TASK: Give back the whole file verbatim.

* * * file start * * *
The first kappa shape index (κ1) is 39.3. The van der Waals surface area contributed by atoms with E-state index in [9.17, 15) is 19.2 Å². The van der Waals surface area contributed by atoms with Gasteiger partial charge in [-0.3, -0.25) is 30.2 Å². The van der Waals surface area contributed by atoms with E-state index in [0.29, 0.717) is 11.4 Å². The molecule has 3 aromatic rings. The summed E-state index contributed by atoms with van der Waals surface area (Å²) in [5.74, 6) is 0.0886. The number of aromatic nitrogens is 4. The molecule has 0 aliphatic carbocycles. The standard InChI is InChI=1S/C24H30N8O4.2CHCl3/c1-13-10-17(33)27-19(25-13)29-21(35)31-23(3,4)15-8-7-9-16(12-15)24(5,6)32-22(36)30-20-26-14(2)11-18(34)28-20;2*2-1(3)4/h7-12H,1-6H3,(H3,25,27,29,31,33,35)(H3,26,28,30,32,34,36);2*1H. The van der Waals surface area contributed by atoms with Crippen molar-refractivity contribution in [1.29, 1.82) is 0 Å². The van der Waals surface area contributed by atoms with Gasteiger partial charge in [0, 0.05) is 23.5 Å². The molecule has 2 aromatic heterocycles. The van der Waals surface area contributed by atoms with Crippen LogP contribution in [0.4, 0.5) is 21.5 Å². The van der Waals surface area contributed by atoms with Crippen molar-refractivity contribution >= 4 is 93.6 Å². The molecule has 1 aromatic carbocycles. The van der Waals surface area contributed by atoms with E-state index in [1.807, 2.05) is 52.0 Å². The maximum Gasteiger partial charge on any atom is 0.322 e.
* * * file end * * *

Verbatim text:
The first kappa shape index (κ1) is 39.3. The van der Waals surface area contributed by atoms with E-state index in [9.17, 15) is 19.2 Å². The van der Waals surface area contributed by atoms with Gasteiger partial charge in [-0.3, -0.25) is 30.2 Å². The van der Waals surface area contributed by atoms with E-state index in [0.29, 0.717) is 11.4 Å². The molecule has 3 aromatic rings. The summed E-state index contributed by atoms with van der Waals surface area (Å²) in [5.74, 6) is 0.0886. The number of aromatic nitrogens is 4. The molecule has 0 aliphatic carbocycles. The standard InChI is InChI=1S/C24H30N8O4.2CHCl3/c1-13-10-17(33)27-19(25-13)29-21(35)31-23(3,4)15-8-7-9-16(12-15)24(5,6)32-22(36)30-20-26-14(2)11-18(34)28-20;2*2-1(3)4/h7-12H,1-6H3,(H3,25,27,29,31,33,35)(H3,26,28,30,32,34,36);2*1H. The van der Waals surface area contributed by atoms with Crippen molar-refractivity contribution in [1.29, 1.82) is 0 Å². The van der Waals surface area contributed by atoms with Gasteiger partial charge in [0, 0.05) is 23.5 Å². The molecule has 2 aromatic heterocycles. The van der Waals surface area contributed by atoms with Crippen LogP contribution in [0.4, 0.5) is 21.5 Å². The van der Waals surface area contributed by atoms with Crippen molar-refractivity contribution >= 4 is 93.6 Å². The molecule has 1 aromatic carbocycles. The van der Waals surface area contributed by atoms with E-state index in [1.807, 2.05) is 52.0 Å². The maximum Gasteiger partial charge on any atom is 0.322 e.